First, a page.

LSA junior Christina Branson said
ie was drawn to the march early on.
\s soon as I know about it, I knew I
ad to be there;' she said.
Branson said the march's messages
iotivated her to become a more active
articipant in the community. "I'm not
ing to say what I'm going to do to
lp people, I'mjust going to do it,"she
id
LO -Academic Adviser Wendy
loods, whose three daughters accompa-
ed her to the march, said the time she
>ent with her daughters and the other
omen was a bonding experience.
"It was incredible," Woods said. "I
ink there was a lot of bonding starting
om the moment we got to the Union."
Woods' daughter Kiana, who gradu-
ed from the University's Law School

in May, said she was thankful to share
the march with the most important
women in her life.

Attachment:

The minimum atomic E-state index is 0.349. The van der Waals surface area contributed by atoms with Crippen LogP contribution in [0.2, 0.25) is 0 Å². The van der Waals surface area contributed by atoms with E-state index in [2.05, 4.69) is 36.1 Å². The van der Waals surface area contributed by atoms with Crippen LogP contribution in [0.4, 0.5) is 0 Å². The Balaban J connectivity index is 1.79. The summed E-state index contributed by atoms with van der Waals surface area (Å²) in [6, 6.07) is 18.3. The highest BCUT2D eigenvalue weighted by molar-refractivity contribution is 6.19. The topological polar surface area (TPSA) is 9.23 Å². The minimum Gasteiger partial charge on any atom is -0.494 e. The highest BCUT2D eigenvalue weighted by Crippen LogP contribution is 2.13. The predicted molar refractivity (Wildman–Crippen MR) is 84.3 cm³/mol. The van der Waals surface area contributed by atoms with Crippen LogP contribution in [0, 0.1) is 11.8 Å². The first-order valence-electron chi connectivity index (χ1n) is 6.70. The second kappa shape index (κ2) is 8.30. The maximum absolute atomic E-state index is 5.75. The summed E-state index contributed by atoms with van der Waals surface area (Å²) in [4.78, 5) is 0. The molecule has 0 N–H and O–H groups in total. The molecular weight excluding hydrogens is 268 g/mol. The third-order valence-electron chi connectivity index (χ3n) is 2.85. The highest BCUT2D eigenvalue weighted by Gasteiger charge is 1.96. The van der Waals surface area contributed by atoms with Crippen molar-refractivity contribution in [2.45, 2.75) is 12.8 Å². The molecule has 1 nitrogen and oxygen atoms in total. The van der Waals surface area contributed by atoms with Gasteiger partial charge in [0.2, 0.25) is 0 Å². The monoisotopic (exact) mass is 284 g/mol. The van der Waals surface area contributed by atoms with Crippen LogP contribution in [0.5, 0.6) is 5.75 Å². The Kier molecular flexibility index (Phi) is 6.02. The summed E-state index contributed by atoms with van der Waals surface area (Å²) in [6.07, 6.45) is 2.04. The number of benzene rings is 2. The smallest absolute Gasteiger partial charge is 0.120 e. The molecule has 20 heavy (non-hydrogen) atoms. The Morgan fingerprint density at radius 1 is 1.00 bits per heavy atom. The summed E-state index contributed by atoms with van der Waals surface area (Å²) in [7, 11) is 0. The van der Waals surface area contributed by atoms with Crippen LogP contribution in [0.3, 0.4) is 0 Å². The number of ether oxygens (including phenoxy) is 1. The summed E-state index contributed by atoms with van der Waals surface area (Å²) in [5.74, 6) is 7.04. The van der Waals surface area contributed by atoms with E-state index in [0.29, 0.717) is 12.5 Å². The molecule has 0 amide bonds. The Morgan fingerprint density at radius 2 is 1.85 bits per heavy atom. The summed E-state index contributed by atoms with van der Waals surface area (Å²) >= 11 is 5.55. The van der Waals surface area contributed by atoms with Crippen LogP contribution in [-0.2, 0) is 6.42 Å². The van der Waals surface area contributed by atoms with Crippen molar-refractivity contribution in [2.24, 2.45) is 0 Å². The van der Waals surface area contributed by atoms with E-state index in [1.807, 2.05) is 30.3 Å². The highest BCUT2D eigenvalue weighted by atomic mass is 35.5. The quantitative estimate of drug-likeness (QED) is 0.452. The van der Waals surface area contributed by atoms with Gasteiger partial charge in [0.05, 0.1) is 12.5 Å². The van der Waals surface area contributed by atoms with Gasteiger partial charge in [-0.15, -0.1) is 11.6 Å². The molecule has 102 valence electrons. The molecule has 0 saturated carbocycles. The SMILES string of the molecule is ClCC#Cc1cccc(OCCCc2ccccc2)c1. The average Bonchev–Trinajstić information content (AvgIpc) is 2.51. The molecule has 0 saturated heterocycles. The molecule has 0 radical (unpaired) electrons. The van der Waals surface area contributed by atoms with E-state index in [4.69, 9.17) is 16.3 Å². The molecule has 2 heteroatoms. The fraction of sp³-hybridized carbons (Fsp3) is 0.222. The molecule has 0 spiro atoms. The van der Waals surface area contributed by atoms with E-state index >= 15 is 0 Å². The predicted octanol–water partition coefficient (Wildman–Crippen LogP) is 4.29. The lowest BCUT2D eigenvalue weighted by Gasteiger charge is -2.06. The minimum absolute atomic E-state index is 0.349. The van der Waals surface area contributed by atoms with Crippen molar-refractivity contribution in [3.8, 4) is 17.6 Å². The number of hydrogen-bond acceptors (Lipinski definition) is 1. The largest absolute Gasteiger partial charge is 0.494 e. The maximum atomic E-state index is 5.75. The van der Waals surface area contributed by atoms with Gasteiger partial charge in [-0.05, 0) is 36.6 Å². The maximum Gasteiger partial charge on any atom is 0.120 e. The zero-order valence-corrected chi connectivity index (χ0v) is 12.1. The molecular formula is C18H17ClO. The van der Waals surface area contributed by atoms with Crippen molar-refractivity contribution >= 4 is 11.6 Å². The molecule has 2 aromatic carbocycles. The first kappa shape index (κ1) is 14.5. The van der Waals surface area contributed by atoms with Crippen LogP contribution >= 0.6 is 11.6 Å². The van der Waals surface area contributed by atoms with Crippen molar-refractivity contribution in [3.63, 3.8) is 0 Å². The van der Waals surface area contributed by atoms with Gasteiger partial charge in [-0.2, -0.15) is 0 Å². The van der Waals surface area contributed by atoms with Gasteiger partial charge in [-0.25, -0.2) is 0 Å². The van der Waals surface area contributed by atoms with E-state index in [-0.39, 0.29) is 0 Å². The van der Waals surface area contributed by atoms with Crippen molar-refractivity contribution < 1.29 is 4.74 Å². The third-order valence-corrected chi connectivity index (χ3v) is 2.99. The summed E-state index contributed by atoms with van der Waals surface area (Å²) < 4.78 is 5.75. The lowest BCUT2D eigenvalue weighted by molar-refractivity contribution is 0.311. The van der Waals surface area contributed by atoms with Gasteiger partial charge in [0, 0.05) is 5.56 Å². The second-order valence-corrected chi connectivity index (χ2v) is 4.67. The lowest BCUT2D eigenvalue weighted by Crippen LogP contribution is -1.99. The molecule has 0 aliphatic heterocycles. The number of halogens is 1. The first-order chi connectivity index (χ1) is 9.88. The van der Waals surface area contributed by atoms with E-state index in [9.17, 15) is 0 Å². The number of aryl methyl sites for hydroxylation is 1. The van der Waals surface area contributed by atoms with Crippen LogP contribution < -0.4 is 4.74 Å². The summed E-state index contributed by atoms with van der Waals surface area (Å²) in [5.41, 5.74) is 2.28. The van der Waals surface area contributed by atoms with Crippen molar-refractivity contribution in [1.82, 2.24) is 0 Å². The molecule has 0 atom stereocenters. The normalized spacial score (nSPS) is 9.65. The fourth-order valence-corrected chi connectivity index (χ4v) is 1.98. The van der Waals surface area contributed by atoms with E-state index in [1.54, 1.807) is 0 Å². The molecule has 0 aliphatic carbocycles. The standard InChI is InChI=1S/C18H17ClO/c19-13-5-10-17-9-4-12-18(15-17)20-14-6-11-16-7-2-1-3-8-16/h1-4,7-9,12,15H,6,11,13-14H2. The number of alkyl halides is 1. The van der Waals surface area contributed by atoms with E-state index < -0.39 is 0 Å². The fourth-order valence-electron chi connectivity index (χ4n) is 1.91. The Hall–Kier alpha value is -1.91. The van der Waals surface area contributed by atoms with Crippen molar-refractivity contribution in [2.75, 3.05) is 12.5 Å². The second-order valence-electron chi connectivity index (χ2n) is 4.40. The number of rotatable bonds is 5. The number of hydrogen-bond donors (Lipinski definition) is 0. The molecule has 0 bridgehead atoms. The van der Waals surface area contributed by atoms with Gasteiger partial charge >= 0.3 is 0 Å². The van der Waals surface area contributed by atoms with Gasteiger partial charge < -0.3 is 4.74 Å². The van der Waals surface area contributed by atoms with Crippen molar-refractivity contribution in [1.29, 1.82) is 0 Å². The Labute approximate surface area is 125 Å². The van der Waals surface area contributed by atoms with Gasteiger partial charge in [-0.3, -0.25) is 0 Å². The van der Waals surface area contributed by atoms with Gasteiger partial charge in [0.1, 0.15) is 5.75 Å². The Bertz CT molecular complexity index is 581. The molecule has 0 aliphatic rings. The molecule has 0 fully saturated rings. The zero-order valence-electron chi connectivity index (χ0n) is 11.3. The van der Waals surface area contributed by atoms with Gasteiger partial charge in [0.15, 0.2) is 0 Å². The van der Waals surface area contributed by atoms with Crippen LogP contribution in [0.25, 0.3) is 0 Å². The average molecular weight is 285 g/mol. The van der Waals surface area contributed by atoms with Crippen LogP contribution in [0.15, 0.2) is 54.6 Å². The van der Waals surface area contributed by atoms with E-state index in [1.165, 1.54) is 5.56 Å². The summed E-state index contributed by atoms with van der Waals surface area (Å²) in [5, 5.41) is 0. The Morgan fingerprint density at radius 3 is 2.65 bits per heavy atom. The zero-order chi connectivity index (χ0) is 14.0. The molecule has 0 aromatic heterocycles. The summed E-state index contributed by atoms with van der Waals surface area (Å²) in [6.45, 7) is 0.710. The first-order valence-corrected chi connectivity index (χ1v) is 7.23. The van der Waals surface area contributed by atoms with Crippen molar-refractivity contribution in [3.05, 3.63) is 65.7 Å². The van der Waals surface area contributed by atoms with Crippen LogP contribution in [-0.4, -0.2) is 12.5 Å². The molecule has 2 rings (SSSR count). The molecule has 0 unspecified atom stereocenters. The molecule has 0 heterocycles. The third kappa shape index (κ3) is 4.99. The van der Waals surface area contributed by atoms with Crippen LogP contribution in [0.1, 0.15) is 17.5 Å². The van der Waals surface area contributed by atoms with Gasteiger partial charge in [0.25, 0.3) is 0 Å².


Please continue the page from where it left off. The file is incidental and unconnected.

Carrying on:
"I couldn't think of anybody else I
wanted to share that experience with,"
Kiana Woods said.
Moo-Young said mechanical diffi-
culties, including broken windshield
wipers, forced the University group's
trip form Ann Arbor to Philadelphia to
be lengthened, but it still bonded the
women together. "We had a lot of dif-
ferent struggles in getting there," Moo-
Young said. "(But,) the harsh condi-
tions were actually what brought us
closer together"
Maurant and Moo-Young formed the
student group called Million Woman
March Student Initiative with the pur-
pose of gathering interested march par-
ticipants. They now plan to continue the
group for other reasons, including to
put together a film presentation on the
march and to open campus dialogues to
continue the spirit of the march.